Walking the Ruins of Empire

by | Aug 31, 2022

Walking the Ruins of Empire

by | Aug 31, 2022

roman ruins

At sixteen I was lucky enough to travel to Italy with my Latin class. The highlight of the trip for me was walking through the ruins of Pompeii. Standing in the shadow of the deadly volcano Mt. Vesuvius, you are keenly aware of the danger staring down at you. We walked to the top and stared into the abyss. It’s not actually that big as far as mountains go, but the horrid smell of sulfur, and the 2000 year old destroyed civilization beneath you is enough to intimidate.

The Romans who lived there knew the mountain was dangerous. They called the nearby sulfur pits the “Gates of Hell” and legend stated that it was where Aeneas and Hercules entered the underworld. But they ignored the danger. They built vineyards and villas all along its sides. Pompeii was the Roman version of Martha’s Vineyard, Beverly Hills, and Camp David all rolled into one. The emperor’s vacation palace was on the nearby island of Capri. The Roman elite vacationed in Pompeii and the nearby port of Herculaneum provided them all the variety of goods the empire could provide. The weather is about as good as it gets anywhere on Earth. When the slave gladiator Spartacus revolted this is where he went to raid and pillage. Just like when they asked Willie Sutton why he robbed banks, “because that’s where the money is.”

Tiberius, Rome’s second Emperor, loved the region so much he just stopped going back to Rome to rule and sent his aides. Then the Volcano blew in 79 AD, and a sizable chunk of Rome’s elites perished beneath the ash and lava. Even if they themselves survived, surely they knew someone in their country club that didn’t. They had certainly been humbled by nature’s God.

What followed in the next century for Rome was one of the greatest eras of peace and prosperity the ancient world had ever known. Historians call it the era of the Five Good Emperors. Rome enjoyed mostly stable borders, reached it’s greatest geographical size under Trajan, and generally avoided psychopathic rulers trying to elect their horse or murder sex slaves for fun. I don’t know, but I like to think that the elites of Rome having been reminded of their mortality at Pompeii had something to do with the following century.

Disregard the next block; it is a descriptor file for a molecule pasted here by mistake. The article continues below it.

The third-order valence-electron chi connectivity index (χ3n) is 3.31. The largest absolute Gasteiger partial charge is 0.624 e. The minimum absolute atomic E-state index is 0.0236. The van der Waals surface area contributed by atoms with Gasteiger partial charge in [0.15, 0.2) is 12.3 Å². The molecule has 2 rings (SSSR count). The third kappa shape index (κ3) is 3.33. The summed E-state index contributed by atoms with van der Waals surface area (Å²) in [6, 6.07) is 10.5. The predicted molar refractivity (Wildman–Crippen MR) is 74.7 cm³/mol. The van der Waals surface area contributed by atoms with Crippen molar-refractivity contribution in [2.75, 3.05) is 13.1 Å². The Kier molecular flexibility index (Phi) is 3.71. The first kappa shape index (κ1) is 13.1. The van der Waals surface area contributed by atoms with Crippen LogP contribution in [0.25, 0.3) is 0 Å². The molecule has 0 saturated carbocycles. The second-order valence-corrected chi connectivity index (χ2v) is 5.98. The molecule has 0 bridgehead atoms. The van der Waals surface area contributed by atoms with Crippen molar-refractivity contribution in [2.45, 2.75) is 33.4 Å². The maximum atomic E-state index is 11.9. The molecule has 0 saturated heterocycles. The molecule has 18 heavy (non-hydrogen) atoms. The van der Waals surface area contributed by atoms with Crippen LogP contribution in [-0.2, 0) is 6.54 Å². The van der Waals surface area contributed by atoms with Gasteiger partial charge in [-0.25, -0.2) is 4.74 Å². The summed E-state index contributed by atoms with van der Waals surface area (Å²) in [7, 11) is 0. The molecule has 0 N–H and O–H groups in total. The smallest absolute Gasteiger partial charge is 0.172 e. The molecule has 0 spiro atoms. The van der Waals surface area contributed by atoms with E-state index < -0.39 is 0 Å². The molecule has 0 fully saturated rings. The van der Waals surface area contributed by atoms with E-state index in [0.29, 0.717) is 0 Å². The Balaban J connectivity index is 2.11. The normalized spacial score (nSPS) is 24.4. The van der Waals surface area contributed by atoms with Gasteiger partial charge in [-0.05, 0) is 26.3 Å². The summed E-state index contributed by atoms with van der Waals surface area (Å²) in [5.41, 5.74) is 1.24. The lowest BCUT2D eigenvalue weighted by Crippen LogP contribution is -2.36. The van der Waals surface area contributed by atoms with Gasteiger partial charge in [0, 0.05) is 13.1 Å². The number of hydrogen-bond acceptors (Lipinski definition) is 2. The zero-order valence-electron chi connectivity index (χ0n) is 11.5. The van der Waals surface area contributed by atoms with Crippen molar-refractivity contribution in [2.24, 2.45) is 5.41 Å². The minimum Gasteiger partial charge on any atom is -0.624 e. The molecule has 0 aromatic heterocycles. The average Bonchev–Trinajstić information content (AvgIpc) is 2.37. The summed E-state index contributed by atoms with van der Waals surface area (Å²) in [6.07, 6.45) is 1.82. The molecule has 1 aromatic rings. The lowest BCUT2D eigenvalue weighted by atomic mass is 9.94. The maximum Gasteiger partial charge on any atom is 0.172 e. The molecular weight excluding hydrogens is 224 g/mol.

The first four of the Five Good Emperors had no biological sons to whom they could pass the Empire, so they had to choose someone based on merit. It wasn’t until the philosopher Emperor Marcus Aurelius passed the empire onto his crack-addicted son Commodus that things went south. You’ve all seen Gladiator; no need to explain further.

Today in America, this empire has a different Volcano casting a perilous shadow over it: debt. Anyone paying any attention knows this is a grave threat, yet it’s almost never discussed. Turn on the news, listen to the politicians and talking heads move their lips; silence on the debt. $30 trillion and counting with more than $400 Billion to pay the interest just this fiscal year alone, according to the CBO. But that was before they really started hiking interest rates. By my calculations, and what the Treasury Department is reporting, it will be much much higher than that come September 30 when the fiscal year ends.

No need to spell it out any more; everyone knows how bad it is.

van slyke in baseball

I shook George H.W. Bush’s hand once as a kid (pictured above), while George Jr. (left) ate peanuts and Jeb (right) looked around confused. The day he died I knew the empire was in for more trouble. He was the last of the ruling class who had ever been in a war. He knew what war was first hand. He watched his friends get killed. Say whatever bad things about him you want, even if he was evil that knowledge gave him some kind of humility, some kind of fear. Since he left office, the American presidency has been occupied by men who have never seen a war up close. There is no substitute for that kind of experience.

And so, this nation’s elites continue to use all of their might to maintain the status quo, only ever changing speeds by throwing harder (baseball joke). More war, more spending, and less peanuts for the masses. They have absolutely no plan to fix anything, and anyone with any integrity knows it. They pass new spending bills of hundreds of billions and call it debt reduction. Student debt, credit card debt, housing debt, and the national debt are all out of control and will not be fixed, certainly not by the current ruling class. Perhaps though, when the debt volcano finally erupts, what it buries can help return America to an era of peace and prosperity.

About A.J. Van Slyke

A.J. Van Slyke is CEO of Renegade University.

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